THURSDAY, DECEMBER 8: Two billion Christians may be preparing for Christ’s birth, but today’s feast is dedicated solely to Jesus’ mother—the Feast of the Immaculate Conception.
This Catholic dogma often is confused with Christ’s virgin birth. In this doctrine of the Immaculate Conception, Mary herself is regarded as having been conceived without the stain of original sin. According to Catholic teaching, Mary was freed from original sin at conception and filled with God’s grace. (Get more information and readings at FishEaters.) Hence, when Gabriel approached Mary and informed her of God’s plan for a virgin pregnancy, the angel regarded her as already “full of grace.”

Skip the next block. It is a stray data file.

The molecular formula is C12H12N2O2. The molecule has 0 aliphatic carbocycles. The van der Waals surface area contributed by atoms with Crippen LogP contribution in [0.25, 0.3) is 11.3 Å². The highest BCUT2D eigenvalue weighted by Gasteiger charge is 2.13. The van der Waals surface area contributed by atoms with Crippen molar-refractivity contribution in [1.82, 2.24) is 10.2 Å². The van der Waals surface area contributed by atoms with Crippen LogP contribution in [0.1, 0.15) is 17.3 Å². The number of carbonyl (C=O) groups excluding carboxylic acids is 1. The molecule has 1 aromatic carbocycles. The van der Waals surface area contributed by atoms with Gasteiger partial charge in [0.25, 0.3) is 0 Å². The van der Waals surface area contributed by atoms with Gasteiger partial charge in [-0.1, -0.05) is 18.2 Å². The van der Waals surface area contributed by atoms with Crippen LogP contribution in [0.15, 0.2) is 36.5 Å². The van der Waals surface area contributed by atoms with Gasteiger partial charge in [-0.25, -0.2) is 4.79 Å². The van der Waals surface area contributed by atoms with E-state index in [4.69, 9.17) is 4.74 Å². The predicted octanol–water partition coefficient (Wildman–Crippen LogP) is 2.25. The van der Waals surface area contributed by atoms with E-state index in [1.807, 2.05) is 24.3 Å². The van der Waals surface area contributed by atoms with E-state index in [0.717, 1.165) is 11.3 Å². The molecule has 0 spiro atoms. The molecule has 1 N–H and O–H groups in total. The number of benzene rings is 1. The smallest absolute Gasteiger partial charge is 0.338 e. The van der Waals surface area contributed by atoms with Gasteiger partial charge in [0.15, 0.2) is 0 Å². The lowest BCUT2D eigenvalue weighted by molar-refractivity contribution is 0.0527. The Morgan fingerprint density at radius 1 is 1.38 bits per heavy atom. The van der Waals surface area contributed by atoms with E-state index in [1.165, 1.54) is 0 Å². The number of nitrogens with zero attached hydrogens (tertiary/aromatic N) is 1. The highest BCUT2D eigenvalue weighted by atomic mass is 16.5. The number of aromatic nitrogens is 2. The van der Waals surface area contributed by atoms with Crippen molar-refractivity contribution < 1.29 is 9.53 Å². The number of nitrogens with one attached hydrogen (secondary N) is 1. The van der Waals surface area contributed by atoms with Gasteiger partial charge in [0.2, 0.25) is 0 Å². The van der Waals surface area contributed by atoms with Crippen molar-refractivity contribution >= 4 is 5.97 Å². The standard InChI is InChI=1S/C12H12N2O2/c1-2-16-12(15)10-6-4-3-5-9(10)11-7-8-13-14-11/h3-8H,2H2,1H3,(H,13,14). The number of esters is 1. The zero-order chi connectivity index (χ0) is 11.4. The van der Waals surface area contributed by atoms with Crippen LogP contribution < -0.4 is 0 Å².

The Christian church has marked the Feast of the Conception of Mary for hundreds of years, but the Immaculate Conception wasn’t universally proclaimed by Catholic leaders until 1854. The promulgation of this teaching was also a landmark in the development of the doctrine of papal infallibility, because this declaration carried that weight from Pope Pius IX and bishops gathered around him at the Vatican. (Wikipedia has details. Or, get more details at Catholic.com.)
The Christian church—East and West—also traditionally declares Mary as sinless throughout her life, although this teaching is distinct from the specific doctrine of Immaculate Conception.